- The last obvious thing that jumped out for me was the vertical text to the right of the baritone sax. It reads: In ordering be sure to mention pitch desired. Other than confusion around the C mel and tenor, I’m not sure why the pitch would matter… Unless they were referring to LP vs. HP. However, I’m not aware that Buescher made a lot (any?) HP horns. Conn certainly did, and continued making them for decades after this article in July 1909 Edition of the Buescher Journal True-Tone was published. Buescher also don’t mention different types of tuning in their ad, which is why that statement leaves me rather confused.
Those oddities aside, I hope that these two pages from the July 1909 Edition of the Buescher Journal True-Tone add to the body of vintage saxophone knowledge—specifically how it relates to Buescher’s history of their Series 1a True Tones. These were Buescher’s first saxophones with an automatic octave key system. And while they may not be stamped True Tone1, as you can tell from this journal article, Buescher certainly built and marketed them as such.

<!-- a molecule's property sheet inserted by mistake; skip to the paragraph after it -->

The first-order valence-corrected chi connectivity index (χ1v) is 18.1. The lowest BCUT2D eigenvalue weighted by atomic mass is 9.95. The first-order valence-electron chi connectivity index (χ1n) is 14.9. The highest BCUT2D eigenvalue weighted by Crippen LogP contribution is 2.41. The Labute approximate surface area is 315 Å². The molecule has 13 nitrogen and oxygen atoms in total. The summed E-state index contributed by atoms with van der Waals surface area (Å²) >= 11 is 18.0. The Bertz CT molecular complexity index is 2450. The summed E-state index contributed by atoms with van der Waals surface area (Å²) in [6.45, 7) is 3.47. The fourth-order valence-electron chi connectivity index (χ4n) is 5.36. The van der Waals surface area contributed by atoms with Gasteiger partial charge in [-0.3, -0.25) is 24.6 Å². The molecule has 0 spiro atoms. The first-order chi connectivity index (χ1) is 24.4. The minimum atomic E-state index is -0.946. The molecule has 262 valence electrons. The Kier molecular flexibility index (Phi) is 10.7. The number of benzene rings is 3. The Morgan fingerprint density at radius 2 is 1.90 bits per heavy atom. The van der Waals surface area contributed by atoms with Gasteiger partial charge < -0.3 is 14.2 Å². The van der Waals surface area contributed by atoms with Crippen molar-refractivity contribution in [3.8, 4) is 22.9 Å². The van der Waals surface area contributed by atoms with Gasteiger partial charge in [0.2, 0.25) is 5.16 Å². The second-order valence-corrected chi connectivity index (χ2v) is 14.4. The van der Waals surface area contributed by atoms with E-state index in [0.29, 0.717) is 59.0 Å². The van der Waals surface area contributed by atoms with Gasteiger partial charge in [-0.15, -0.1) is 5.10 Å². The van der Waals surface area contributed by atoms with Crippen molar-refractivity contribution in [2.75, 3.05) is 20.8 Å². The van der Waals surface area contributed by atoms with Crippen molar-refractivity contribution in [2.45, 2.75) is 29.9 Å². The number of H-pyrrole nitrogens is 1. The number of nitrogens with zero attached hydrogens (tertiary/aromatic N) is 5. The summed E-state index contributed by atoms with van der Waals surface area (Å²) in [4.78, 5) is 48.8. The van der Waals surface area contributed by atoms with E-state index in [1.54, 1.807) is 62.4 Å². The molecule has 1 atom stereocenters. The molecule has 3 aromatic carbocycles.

1 Re: Reference on saxpics.com to people’s concerns that the first Bueschers weren’t True Tones because they were lacking the model stamp. From: What’s In A Name, The Buescher True Tone, on The Vintage Saxophone Gallery.
© 2016, Helen. All rights reserved.